For instance, in Frye vs. Frye Estate, five siblings owned an equal number of shares in a family business started by their father. When one of the siblings died, the sibling’s will left his shares to his sister. This was contrary to an existing shareholders’ agreement, which provided that, before shares could be transferred, at least three of the siblings must consent.

Further, the agreement provided that if a shareholder wished to sell, they must first offer the shares to the company. If the company didn’t wish to purchase the shares, the shareholder could offer them on a prorated basis to the other shareholders. The shareholders’ agreement also included a term outlining that the intent of the father was to preserve the company as a family business and that all the children were to share equally.

The court was left to decide the effect of the gift in the deceased sibling’s will. Did the clear terms of the shareholders’ agreement negate the gift to the sister, or was the deceased free to leave his assets as he chose, regardless of the shareholders’ agreement?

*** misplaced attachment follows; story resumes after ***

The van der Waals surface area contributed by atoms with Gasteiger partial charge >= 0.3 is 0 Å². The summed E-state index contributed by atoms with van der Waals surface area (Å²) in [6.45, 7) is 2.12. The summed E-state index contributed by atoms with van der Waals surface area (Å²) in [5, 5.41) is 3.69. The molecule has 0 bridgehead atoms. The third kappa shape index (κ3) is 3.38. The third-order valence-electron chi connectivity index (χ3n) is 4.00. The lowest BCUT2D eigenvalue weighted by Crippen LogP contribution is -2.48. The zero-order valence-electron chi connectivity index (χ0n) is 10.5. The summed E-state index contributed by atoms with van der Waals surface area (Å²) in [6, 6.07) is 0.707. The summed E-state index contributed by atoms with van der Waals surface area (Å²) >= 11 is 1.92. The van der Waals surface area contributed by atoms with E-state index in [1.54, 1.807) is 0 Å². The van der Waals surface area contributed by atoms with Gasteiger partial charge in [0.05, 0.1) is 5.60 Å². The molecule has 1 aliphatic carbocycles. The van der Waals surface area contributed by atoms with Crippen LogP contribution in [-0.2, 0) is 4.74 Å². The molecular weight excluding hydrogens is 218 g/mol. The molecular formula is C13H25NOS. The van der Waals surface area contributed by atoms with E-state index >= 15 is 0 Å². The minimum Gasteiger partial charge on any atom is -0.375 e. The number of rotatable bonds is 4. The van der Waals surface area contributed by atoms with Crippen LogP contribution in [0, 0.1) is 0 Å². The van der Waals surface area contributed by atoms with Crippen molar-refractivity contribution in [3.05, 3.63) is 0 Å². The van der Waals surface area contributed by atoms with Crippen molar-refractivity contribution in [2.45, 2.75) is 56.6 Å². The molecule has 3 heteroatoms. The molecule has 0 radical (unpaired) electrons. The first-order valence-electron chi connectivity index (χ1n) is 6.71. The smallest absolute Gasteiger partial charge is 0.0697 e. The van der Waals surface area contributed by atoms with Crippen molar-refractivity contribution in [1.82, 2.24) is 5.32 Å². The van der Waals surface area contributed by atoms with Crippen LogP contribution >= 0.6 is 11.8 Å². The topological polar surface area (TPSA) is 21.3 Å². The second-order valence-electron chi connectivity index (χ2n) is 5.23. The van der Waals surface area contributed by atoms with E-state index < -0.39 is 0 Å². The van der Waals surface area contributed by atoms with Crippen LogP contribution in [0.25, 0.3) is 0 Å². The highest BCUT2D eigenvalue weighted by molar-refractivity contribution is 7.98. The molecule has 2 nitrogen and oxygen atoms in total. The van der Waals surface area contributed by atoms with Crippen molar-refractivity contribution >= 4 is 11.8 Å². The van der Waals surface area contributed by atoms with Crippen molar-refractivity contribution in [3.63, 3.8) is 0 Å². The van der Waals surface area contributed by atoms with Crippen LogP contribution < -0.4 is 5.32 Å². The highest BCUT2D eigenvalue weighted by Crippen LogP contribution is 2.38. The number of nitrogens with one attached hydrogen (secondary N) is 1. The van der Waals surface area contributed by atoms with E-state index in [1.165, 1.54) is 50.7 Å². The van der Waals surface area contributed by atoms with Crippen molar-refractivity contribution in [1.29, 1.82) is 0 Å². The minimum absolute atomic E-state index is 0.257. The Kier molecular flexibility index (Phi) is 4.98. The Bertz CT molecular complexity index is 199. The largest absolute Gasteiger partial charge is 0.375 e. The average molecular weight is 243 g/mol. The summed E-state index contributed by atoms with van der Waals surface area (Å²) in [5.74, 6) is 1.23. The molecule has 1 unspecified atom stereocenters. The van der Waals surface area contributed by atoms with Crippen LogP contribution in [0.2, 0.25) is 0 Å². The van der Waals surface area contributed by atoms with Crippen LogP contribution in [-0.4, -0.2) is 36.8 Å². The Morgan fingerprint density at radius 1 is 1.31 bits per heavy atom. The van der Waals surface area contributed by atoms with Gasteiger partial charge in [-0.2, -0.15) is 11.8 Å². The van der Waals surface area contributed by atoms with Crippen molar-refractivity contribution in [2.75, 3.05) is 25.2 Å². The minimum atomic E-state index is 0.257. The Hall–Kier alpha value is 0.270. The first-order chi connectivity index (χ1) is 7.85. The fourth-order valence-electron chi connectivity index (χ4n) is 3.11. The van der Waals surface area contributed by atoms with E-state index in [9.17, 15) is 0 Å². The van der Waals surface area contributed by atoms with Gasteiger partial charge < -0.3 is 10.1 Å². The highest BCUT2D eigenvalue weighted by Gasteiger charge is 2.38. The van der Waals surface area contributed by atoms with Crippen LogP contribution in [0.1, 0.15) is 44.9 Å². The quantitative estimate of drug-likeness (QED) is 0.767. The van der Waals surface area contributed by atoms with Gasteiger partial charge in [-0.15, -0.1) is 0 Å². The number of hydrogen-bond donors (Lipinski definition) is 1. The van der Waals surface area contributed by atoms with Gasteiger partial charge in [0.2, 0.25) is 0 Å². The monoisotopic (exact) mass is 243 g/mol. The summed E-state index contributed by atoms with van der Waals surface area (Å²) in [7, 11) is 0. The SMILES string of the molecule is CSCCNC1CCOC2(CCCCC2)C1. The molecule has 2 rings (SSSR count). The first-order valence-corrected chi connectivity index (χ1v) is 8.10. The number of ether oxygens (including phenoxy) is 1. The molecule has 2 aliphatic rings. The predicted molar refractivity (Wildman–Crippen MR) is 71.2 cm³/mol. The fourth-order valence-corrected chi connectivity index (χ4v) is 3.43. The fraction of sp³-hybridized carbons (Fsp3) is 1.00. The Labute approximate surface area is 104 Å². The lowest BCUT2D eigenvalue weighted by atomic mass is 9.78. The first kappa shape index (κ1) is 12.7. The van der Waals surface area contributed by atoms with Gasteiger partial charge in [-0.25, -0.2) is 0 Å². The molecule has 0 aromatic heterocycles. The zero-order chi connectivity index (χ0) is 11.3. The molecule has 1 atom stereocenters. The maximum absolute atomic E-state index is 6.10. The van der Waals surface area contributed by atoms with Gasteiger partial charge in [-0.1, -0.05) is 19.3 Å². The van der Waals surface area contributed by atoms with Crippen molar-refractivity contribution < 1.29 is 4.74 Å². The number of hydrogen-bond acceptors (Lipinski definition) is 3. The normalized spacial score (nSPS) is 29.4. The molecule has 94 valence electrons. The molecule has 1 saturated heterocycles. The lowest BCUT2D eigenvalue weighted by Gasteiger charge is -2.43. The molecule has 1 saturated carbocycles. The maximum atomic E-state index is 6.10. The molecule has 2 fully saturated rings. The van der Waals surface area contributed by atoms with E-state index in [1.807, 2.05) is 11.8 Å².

The Court of Appeal for Ontario reasoned that contractual obligations, like those set out in the shareholders’ agreement, don’t prevent a person from bequeathing property as they wish in their will. A breach of an agreement may give rise to an action for breach of contract but doesn’t affect the validity of the will or gift. Thus, legal title to the shares vested in the hands of the deceased’s estate, which held them in trust for the sister.

The court also said it was the estate trustee’s duty to attempt to carry out the direction left by the deceased and distribute the shares in specie to the sister. However, the court ruled that the shareholders’ agreement should be honoured, and the estate trustee should attempt to seek the consent required by the agreement. If that weren’t possible, the trustee might wish to exercise discretion and await a change in circumstances.